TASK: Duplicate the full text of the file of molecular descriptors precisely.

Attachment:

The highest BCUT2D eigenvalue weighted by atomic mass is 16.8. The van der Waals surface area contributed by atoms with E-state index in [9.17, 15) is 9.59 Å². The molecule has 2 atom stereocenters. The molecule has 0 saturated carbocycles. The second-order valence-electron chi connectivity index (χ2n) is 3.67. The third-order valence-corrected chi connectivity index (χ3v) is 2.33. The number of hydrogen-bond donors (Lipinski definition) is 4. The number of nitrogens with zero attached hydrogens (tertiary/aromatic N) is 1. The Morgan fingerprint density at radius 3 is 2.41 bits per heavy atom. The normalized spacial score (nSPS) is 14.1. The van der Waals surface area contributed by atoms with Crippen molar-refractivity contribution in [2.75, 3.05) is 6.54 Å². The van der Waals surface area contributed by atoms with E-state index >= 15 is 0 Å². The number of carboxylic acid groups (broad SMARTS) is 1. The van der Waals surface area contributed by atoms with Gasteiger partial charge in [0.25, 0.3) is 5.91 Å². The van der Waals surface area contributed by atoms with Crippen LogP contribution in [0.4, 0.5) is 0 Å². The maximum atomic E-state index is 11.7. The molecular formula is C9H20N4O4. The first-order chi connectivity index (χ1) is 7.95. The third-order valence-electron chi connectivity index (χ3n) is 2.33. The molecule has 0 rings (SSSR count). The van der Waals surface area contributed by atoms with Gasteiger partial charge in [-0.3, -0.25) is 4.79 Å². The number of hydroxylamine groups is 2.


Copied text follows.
The highest BCUT2D eigenvalue weighted by atomic mass is 16.8. The van der Waals surface area contributed by atoms with E-state index in [9.17, 15) is 9.59 Å². The molecule has 2 atom stereocenters. The molecule has 0 saturated carbocycles. The second-order valence-electron chi connectivity index (χ2n) is 3.67. The third-order valence-corrected chi connectivity index (χ3v) is 2.33. The number of hydrogen-bond donors (Lipinski definition) is 4. The number of nitrogens with zero attached hydrogens (tertiary/aromatic N) is 1. The Morgan fingerprint density at radius 3 is 2.41 bits per heavy atom. The normalized spacial score (nSPS) is 14.1. The van der Waals surface area contributed by atoms with Crippen molar-refractivity contribution in [2.75, 3.05) is 6.54 Å². The van der Waals surface area contributed by atoms with E-state index >= 15 is 0 Å². The number of carboxylic acid groups (broad SMARTS) is 1. The van der Waals surface area contributed by atoms with Gasteiger partial charge in [0.25, 0.3) is 5.91 Å². The van der Waals surface area contributed by atoms with Crippen LogP contribution in [0.4, 0.5) is 0 Å². The maximum atomic E-state index is 11.7. The molecular formula is C9H20N4O4. The first-order chi connectivity index (χ1) is 7.95. The third-order valence-electron chi connectivity index (χ3n) is 2.33. The molecule has 0 rings (SSSR count). The van der Waals surface area contributed by atoms with Gasteiger partial charge in [-0.3, -0.25) is 4.79 Å². The number of hydroxylamine groups is 2.